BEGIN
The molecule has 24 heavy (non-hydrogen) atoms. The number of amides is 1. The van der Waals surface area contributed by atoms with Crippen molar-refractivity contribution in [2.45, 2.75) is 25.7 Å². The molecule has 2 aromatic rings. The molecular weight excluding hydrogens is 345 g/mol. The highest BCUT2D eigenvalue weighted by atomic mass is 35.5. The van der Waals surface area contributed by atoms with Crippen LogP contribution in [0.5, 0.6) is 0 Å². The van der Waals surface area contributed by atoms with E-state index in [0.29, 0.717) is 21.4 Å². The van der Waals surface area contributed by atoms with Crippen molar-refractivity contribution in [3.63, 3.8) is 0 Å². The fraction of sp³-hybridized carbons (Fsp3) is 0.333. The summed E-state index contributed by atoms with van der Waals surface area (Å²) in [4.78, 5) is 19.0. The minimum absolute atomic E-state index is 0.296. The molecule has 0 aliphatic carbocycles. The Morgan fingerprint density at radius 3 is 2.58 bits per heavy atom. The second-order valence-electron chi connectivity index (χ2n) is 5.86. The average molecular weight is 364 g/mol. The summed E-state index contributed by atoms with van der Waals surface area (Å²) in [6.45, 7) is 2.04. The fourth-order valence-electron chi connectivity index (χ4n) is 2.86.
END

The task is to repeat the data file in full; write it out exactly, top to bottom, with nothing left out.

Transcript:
The molecule has 24 heavy (non-hydrogen) atoms. The number of amides is 1. The van der Waals surface area contributed by atoms with Crippen molar-refractivity contribution in [2.45, 2.75) is 25.7 Å². The molecule has 2 aromatic rings. The molecular weight excluding hydrogens is 345 g/mol. The highest BCUT2D eigenvalue weighted by atomic mass is 35.5. The van der Waals surface area contributed by atoms with Crippen LogP contribution in [0.5, 0.6) is 0 Å². The van der Waals surface area contributed by atoms with E-state index in [0.29, 0.717) is 21.4 Å². The van der Waals surface area contributed by atoms with Crippen molar-refractivity contribution in [3.63, 3.8) is 0 Å². The fraction of sp³-hybridized carbons (Fsp3) is 0.333. The summed E-state index contributed by atoms with van der Waals surface area (Å²) in [4.78, 5) is 19.0. The minimum absolute atomic E-state index is 0.296. The molecule has 0 aliphatic carbocycles. The Morgan fingerprint density at radius 3 is 2.58 bits per heavy atom. The second-order valence-electron chi connectivity index (χ2n) is 5.86. The average molecular weight is 364 g/mol. The summed E-state index contributed by atoms with van der Waals surface area (Å²) in [6.45, 7) is 2.04. The fourth-order valence-electron chi connectivity index (χ4n) is 2.86.